© The Financial Times Ltd 2016
FT and 'Financial Times' are trademarks of The Financial Times Ltd.
The Financial Times and its journalism are subject to a self-regulation regime under the FT Editorial Code of Practice.
December 11, 2012 8:22 pm
China’s leaders have overseen remarkable economic growth but now they must provide the country’s people with the quality of life to match.
While they were making the long climb out of post-Mao poverty, few Chinese had time to worry about anything other than jobs, money and Louis Vuitton handbags. Now, the large and growing middle class is discovering the joys of free time, green space and environmental protection.
Not-in-my-backyard environmental protestors have sparked some of the biggest street demonstrations in China in recent months. Urban dwellers, who make up more than half the population, want healthier cities to live in.
Spending on tourism and leisure is on the rise, as Beijing creates more public holidays to boost domestic consumption.
Employers report that workers are paying more attention to issues other than money. Work-life balance is no longer universally viewed as a dangerous western import and some workers are even quitting good jobs to pursue it.
In the quest for better quality of life, megalopolises such as Shanghai are trying to create more liveable urban spaces. But with 23m people and a ratio of skyscrapers to green space that may be the worst in the world, it will take hard work to achieve that goal, urban development experts say.
Some smaller cities, such as Ningbo in the east of the country, aim to provide an urban-lifestyle alternative to the bright lights of Shanghai and the broad avenues of Beijing.
Ningbo is one of China’s oldest cities. It is an important port on the ancient marine Silk Road that connected China with Europe and has done a better job of preserving historic buildings than many others in China.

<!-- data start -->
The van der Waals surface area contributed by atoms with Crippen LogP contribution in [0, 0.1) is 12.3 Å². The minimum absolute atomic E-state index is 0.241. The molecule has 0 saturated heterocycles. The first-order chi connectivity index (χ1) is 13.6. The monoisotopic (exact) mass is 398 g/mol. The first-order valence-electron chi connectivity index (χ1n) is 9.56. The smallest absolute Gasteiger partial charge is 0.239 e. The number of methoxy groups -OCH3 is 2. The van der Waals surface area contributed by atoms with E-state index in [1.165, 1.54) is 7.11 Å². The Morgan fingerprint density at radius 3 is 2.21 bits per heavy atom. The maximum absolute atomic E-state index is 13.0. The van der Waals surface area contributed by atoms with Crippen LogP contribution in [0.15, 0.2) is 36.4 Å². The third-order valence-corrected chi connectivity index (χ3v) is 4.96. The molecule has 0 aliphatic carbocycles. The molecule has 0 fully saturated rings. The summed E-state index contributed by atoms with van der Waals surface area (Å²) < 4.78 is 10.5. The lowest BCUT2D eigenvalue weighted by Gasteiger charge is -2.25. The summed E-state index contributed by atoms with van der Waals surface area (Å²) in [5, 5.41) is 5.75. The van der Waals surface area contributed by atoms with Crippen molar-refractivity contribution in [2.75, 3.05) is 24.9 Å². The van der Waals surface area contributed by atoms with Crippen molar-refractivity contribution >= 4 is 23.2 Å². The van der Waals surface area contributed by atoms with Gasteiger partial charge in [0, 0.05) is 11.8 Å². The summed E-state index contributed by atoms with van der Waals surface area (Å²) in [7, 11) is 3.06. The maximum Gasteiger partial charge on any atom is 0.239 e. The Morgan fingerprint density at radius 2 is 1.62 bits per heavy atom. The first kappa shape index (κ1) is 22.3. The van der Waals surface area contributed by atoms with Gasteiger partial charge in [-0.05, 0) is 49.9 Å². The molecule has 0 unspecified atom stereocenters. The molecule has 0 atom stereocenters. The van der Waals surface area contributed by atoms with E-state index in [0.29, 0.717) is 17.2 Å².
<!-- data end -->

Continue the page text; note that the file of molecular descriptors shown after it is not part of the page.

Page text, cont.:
Ningbo is a municipality of some 7m people – hardly large by the standards of Shanghai, Beijing and Chongqing, each of which have 20m-30m people, but no village even so.
The old city has run out of room, so the municipality is building a new town for 170,000 workers and 200,000 residents from scratch, across the river from the existing metropolis. Ningbo is determined that it will be clean, green, sustainable and constructed on a human scale.
When Ningbo sought submissions to design the new town, it received the usual grandiose high-rise designs so beloved of Chinese municipalities. The city rejected them in favour of a lower-rise vision.
The new town will celebrate its watercourses, rather than following the example of many Chinese cities and bury them under concrete. Existing canals have been straightened and redirected to create a pattern that allows water to be seemingly around every corner, in the form of canals, lakes, ponds and wetlands that will also be used to filter and purify water naturally.
At the new town’s core will be a large green belt, or “central park”.
Peter Duncan, chairman of Hassell Studio, one of the two principal designers of the new town project, says: “This is where the true urbanisation story of China is really happening, in these cities of 1m-4m people – and China has hundreds of them.”
On the outskirts of Ningbo, at Dongqian lake, the city will create an ecotourism project based on man-made and floating islands that will house a resort, as well as serving as a fish farm and natural water purifying plant.
The design recently won a prestigious World Architecture Festival award for Hassell: it involves a central island made from soil created by dredging the heavily silted lake, with smaller floating islands whose reed beds will be used to improve the water quality of the lake. Fishing villages on the edge of the lake will be able to reel the islands in and out, depending on the breeding cycle of the lake’s fish.
The Dongqian lake project won in the “experimental” category. Mr Duncan says China is fertile ground for such urban experimentation. “China is very receptive to new ideas,” he says, echoing a view that applies across various sectors, from designing cars to inventing snack products, to urban development itself.
“People will try things whereas in more mature environments, governments are more challenged by that.”
Ningbo will need all that creativity: it was recently the site of angry street demonstrations against plans to expand a petrochemical complex. Like cities throughout China, Ningbo has hard choices to make: it still needs industry but it can no longer afford to put economic growth single-mindedly before the quality of life of its people.
With additional reporting by Yan Zhang
Copyright The Financial Times Limited 2016. You may share using our article tools.
Please don't cut articles from FT.com and redistribute by email or post to the web.